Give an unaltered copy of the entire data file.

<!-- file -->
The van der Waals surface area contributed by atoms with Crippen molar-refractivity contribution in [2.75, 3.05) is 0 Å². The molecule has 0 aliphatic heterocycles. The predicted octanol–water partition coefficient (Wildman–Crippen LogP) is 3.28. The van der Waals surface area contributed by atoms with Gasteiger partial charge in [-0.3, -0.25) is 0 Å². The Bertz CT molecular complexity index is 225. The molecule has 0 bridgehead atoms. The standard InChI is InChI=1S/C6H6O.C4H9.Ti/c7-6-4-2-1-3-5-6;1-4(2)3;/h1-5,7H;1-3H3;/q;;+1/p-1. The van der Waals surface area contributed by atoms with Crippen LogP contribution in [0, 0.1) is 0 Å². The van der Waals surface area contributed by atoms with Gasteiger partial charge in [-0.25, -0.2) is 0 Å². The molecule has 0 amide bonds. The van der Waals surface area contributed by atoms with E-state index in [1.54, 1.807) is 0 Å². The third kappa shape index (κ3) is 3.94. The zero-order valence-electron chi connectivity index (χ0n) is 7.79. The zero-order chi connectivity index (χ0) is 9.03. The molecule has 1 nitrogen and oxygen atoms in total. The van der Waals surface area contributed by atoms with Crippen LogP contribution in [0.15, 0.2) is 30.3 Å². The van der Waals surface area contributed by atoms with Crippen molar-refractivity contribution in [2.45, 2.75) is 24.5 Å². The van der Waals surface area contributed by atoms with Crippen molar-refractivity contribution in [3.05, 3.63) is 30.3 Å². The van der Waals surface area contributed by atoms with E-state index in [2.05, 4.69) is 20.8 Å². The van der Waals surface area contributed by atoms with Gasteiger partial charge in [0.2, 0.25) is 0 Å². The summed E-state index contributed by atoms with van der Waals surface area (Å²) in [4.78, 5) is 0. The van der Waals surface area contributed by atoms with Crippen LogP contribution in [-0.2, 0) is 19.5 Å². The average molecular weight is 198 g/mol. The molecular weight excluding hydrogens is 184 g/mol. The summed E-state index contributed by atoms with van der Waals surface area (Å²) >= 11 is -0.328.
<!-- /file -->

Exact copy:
The van der Waals surface area contributed by atoms with Crippen molar-refractivity contribution in [2.75, 3.05) is 0 Å². The molecule has 0 aliphatic heterocycles. The predicted octanol–water partition coefficient (Wildman–Crippen LogP) is 3.28. The van der Waals surface area contributed by atoms with Gasteiger partial charge in [-0.3, -0.25) is 0 Å². The Bertz CT molecular complexity index is 225. The molecule has 0 bridgehead atoms. The standard InChI is InChI=1S/C6H6O.C4H9.Ti/c7-6-4-2-1-3-5-6;1-4(2)3;/h1-5,7H;1-3H3;/q;;+1/p-1. The van der Waals surface area contributed by atoms with Crippen LogP contribution in [0, 0.1) is 0 Å². The van der Waals surface area contributed by atoms with Gasteiger partial charge in [-0.25, -0.2) is 0 Å². The molecule has 0 amide bonds. The van der Waals surface area contributed by atoms with E-state index in [1.54, 1.807) is 0 Å². The third kappa shape index (κ3) is 3.94. The zero-order valence-electron chi connectivity index (χ0n) is 7.79. The zero-order chi connectivity index (χ0) is 9.03. The molecule has 1 nitrogen and oxygen atoms in total. The van der Waals surface area contributed by atoms with Crippen LogP contribution in [0.15, 0.2) is 30.3 Å². The van der Waals surface area contributed by atoms with Crippen molar-refractivity contribution in [2.45, 2.75) is 24.5 Å². The van der Waals surface area contributed by atoms with Crippen molar-refractivity contribution in [3.05, 3.63) is 30.3 Å². The van der Waals surface area contributed by atoms with E-state index in [2.05, 4.69) is 20.8 Å². The van der Waals surface area contributed by atoms with Gasteiger partial charge in [0.2, 0.25) is 0 Å². The summed E-state index contributed by atoms with van der Waals surface area (Å²) in [4.78, 5) is 0. The van der Waals surface area contributed by atoms with Crippen LogP contribution in [-0.2, 0) is 19.5 Å². The average molecular weight is 198 g/mol. The molecular weight excluding hydrogens is 184 g/mol. The summed E-state index contributed by atoms with van der Waals surface area (Å²) >= 11 is -0.328.